Multiple driving modes alter the LX 600's driving character. They include Eco, Comfort, Normal, Sport+, Sport S+, and Custom, which allows you to choose specific powertrain, steering, and suspension calibrations. Additionally, the 4WD system equips the Lexus LX with a choice between 4-Hi and 4-Lo and features Multi-Terrain Select (MTS). Activate MTS, and you can select Auto, Dirt, Sand, Mud, Deep Snow, and Rock traction settings. Furthermore, the LX has a locking center differential, Downhill Assist Control, and Crawl Control, a low-speed, off-road cruise control system.

The test vehicle's double-wishbone front and multi-link rear suspension came with an adaptive damping suspension (standard on all but the base trim) and an optional Active Height Control air suspension with five settings. Lexus says it tunes the suspension for on-road performance in the F Sport Handling specification. In addition, this model gets a larger set of 22-inch forged aluminum wheels wrapped in lower-profile tires, a rear stabilizer bar, and a limited-slip differential.

2022 Lexus LXChristian Wardlaw

While this sounds appealing, I found the suspension to be the least pleasing thing about driving the new LX. No matter the driving mode, the SUV's ride and handling qualities feel unnatural from behind the steering wheel in nearly all daily-driving scenarios.

For example, when driving on Los Angeles freeways and crossing bridges that are not precisely level with the road surface, the LX first reacts to the transition with soft compliance. Then, it suddenly stiffens, creating a momentarily choppy, fore-and-aft rocking motion. Any road with dips, humps, and undulations can cause these spasms, and it feels like what I presume you might experience if you were driving an old luxury SUV with a collapsed air suspension. Overall, it is a disquieting sensation.

2022 Lexus LXChristian Wardlaw

Of course, when you're off-roading, this doesn't happen. And the Lexus LX can conquer trails that few owners would dare attempt. Using 4-Lo, the suspension's highest setting, the locking center differential, and the MTS in Auto mode, I effortlessly navigated some deep moguls on a perilous hillside trail that no mere crossover could ever travel. The Lexus remained steady, level, and in contact with the ground. The off-road camera views added confidence, too.

While traveling the tight, twisty roads of the Santa Monica Mountains near Los Angeles, the LX 600 F Sport Handling surprised me with its dynamism. Here, driven in Sport S+ mode, the SUV seemed to defy the laws of physics as I tossed its nearly three-ton curb weight around corner after corner. There is some body lean, and I thought the steering effort level was too heavy in this mode (a problem easily fixed if you use Custom mode instead), but the SUV proved unexpectedly capable in this environment.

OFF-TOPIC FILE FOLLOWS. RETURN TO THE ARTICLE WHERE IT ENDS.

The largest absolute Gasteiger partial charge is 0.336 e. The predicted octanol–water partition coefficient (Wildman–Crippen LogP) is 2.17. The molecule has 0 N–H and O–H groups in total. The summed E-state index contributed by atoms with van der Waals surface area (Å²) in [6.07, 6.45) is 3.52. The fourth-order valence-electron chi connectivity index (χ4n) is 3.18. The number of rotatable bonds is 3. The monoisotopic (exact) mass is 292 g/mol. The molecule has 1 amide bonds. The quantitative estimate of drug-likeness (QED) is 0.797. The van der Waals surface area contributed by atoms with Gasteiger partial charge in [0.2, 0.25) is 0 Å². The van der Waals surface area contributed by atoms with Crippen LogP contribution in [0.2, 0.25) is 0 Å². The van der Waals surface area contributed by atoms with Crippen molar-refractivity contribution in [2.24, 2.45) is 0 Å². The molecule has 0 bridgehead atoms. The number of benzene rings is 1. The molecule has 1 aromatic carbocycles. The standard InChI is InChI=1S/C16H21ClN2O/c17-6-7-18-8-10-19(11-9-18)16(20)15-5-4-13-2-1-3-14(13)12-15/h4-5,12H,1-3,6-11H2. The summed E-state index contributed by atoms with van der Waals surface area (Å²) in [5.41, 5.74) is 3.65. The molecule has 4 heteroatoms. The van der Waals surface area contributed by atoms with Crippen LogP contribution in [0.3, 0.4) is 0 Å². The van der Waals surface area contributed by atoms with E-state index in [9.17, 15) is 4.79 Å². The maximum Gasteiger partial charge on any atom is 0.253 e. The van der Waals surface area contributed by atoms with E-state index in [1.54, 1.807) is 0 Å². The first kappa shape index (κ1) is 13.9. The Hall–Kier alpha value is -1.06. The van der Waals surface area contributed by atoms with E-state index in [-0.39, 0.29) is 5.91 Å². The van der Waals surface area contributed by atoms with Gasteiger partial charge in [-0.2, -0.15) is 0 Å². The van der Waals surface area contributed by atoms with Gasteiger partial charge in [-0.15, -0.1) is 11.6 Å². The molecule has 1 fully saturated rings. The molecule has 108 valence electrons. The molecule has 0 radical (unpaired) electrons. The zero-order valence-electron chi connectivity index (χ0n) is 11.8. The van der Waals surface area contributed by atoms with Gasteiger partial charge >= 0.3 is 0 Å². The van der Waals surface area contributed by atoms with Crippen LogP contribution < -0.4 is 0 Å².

The trouble is that drivers spend most of their time slogging through traffic, competing for parking spaces, and droning along on highways. In these situations, the LX 600 isn't as satisfying.

In addition to the wonky suspension motions, the SUV's brake pedal exhibits unpredictable responses in stop-and-go traffic, making it hard to drive the LX smoothly. Additionally, while heading into the Los Angeles area on Interstate 10 in thickening traffic, the LX's brakes began to shudder a little on the long descent into Redlands, which is entirely unexpected in an SUV that is rated to tow 8,000 pounds.

The twin-turbo V6 is quiet and feels more powerful than the automaker's official acceleration time would suggest. You can credit the surge of torque for that. However, based on my experience, the real-world fuel economy disappoints in relation to the official EPA fuel economy rating of 19 mpg in combined driving. During a lengthy round-trip from the northwestern L.A. suburbs to the desert north of Palm Springs, the SUV averaged 19.1 mpg in nearly all highway driving. During the week-long loan, the LX slurped premium gas at 16.8 mpg.

2022 Lexus LXChristian Wardlaw

Is the 2022 Lexus LX a Good SUV?

As it always has been, the Lexus LX is an excellent choice if you're going to travel well off the beaten path. At its core, it is a serious off-roader, gentrified for use as a luxury SUV. And while Lexus makes a valiant effort to mask that original mission, the compromises forced by its true purpose remain evident. That's why I think Lexus should embrace the LX 600's Land Cruiser lineage rather than ignore it.

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Christian Wardlaw
My first word was “car.” That’s what I’m told, anyway. For as long as I can remember, I’ve been obsessed with them. The design. The engineering. The performance. And the purpose. I’m a car enthusiast who loves to drive, but I’m also most interested in the cars, trucks, and SUVs that people actually buy. Anybody can tell you that a sports car is fast. What you need to know is whether or not you should buy that new SUV, and why. My life purpose is to help you make that decision.